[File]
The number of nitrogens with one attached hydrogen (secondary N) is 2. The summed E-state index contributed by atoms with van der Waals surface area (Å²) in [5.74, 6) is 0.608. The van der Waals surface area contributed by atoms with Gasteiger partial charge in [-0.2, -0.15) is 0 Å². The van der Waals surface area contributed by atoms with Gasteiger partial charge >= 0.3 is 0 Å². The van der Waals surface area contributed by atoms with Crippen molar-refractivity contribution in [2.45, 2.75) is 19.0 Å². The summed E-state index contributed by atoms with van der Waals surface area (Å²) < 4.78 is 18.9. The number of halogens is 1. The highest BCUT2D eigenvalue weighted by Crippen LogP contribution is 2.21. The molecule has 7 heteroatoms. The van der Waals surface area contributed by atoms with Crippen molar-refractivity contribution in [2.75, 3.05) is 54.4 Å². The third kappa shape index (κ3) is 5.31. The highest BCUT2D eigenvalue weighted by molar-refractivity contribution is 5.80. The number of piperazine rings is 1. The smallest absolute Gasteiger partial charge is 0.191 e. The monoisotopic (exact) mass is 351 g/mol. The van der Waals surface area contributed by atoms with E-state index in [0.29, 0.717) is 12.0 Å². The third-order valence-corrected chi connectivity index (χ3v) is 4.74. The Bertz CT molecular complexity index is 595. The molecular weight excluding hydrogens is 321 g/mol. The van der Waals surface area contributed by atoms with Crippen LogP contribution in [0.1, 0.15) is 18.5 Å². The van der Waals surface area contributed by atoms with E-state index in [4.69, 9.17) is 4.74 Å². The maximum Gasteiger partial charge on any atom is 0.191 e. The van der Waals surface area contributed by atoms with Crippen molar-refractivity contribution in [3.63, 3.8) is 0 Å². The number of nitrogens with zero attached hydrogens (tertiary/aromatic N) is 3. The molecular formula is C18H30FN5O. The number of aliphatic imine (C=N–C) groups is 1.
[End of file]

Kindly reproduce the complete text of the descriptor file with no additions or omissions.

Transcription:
The number of nitrogens with one attached hydrogen (secondary N) is 2. The summed E-state index contributed by atoms with van der Waals surface area (Å²) in [5.74, 6) is 0.608. The van der Waals surface area contributed by atoms with Gasteiger partial charge in [-0.2, -0.15) is 0 Å². The van der Waals surface area contributed by atoms with Gasteiger partial charge >= 0.3 is 0 Å². The van der Waals surface area contributed by atoms with Crippen molar-refractivity contribution in [2.45, 2.75) is 19.0 Å². The summed E-state index contributed by atoms with van der Waals surface area (Å²) < 4.78 is 18.9. The number of halogens is 1. The highest BCUT2D eigenvalue weighted by Crippen LogP contribution is 2.21. The molecule has 7 heteroatoms. The van der Waals surface area contributed by atoms with Crippen molar-refractivity contribution in [2.75, 3.05) is 54.4 Å². The third kappa shape index (κ3) is 5.31. The highest BCUT2D eigenvalue weighted by molar-refractivity contribution is 5.80. The number of piperazine rings is 1. The smallest absolute Gasteiger partial charge is 0.191 e. The monoisotopic (exact) mass is 351 g/mol. The van der Waals surface area contributed by atoms with E-state index in [0.29, 0.717) is 12.0 Å². The third-order valence-corrected chi connectivity index (χ3v) is 4.74. The Bertz CT molecular complexity index is 595. The molecular weight excluding hydrogens is 321 g/mol. The van der Waals surface area contributed by atoms with Crippen LogP contribution in [0.1, 0.15) is 18.5 Å². The van der Waals surface area contributed by atoms with E-state index in [4.69, 9.17) is 4.74 Å². The maximum Gasteiger partial charge on any atom is 0.191 e. The van der Waals surface area contributed by atoms with Crippen molar-refractivity contribution in [3.63, 3.8) is 0 Å². The number of nitrogens with zero attached hydrogens (tertiary/aromatic N) is 3. The molecular formula is C18H30FN5O. The number of aliphatic imine (C=N–C) groups is 1.